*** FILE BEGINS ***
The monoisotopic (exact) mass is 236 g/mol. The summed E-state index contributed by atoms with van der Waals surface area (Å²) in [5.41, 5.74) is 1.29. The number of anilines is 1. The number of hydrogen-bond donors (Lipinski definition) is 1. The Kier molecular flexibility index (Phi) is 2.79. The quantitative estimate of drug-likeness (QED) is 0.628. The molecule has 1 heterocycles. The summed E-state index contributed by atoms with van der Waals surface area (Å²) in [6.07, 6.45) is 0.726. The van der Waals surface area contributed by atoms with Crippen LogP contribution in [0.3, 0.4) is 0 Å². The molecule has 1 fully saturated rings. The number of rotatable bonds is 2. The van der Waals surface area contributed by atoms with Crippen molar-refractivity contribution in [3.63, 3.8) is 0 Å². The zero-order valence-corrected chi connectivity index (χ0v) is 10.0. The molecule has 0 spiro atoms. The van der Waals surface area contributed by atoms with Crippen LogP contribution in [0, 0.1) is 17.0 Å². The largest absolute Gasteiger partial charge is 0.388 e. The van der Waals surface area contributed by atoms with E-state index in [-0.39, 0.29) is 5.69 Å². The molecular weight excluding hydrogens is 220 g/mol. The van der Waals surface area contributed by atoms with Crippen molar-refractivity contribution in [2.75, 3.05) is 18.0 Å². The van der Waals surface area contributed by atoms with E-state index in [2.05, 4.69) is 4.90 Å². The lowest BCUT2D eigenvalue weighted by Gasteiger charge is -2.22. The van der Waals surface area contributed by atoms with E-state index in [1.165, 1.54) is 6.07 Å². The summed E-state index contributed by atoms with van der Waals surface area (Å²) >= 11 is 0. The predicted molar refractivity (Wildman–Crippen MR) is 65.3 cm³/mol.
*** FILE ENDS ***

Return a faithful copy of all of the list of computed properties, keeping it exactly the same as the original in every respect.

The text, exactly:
The monoisotopic (exact) mass is 236 g/mol. The summed E-state index contributed by atoms with van der Waals surface area (Å²) in [5.41, 5.74) is 1.29. The number of anilines is 1. The number of hydrogen-bond donors (Lipinski definition) is 1. The Kier molecular flexibility index (Phi) is 2.79. The quantitative estimate of drug-likeness (QED) is 0.628. The molecule has 1 heterocycles. The summed E-state index contributed by atoms with van der Waals surface area (Å²) in [6.07, 6.45) is 0.726. The van der Waals surface area contributed by atoms with Crippen LogP contribution in [0.3, 0.4) is 0 Å². The molecule has 1 fully saturated rings. The number of rotatable bonds is 2. The van der Waals surface area contributed by atoms with Crippen molar-refractivity contribution in [3.63, 3.8) is 0 Å². The zero-order valence-corrected chi connectivity index (χ0v) is 10.0. The molecule has 0 spiro atoms. The van der Waals surface area contributed by atoms with Crippen LogP contribution in [0, 0.1) is 17.0 Å². The largest absolute Gasteiger partial charge is 0.388 e. The van der Waals surface area contributed by atoms with E-state index in [-0.39, 0.29) is 5.69 Å². The molecular weight excluding hydrogens is 220 g/mol. The van der Waals surface area contributed by atoms with Crippen molar-refractivity contribution in [2.75, 3.05) is 18.0 Å². The van der Waals surface area contributed by atoms with E-state index in [2.05, 4.69) is 4.90 Å². The lowest BCUT2D eigenvalue weighted by Gasteiger charge is -2.22. The van der Waals surface area contributed by atoms with E-state index in [1.165, 1.54) is 6.07 Å². The summed E-state index contributed by atoms with van der Waals surface area (Å²) >= 11 is 0. The predicted molar refractivity (Wildman–Crippen MR) is 65.3 cm³/mol.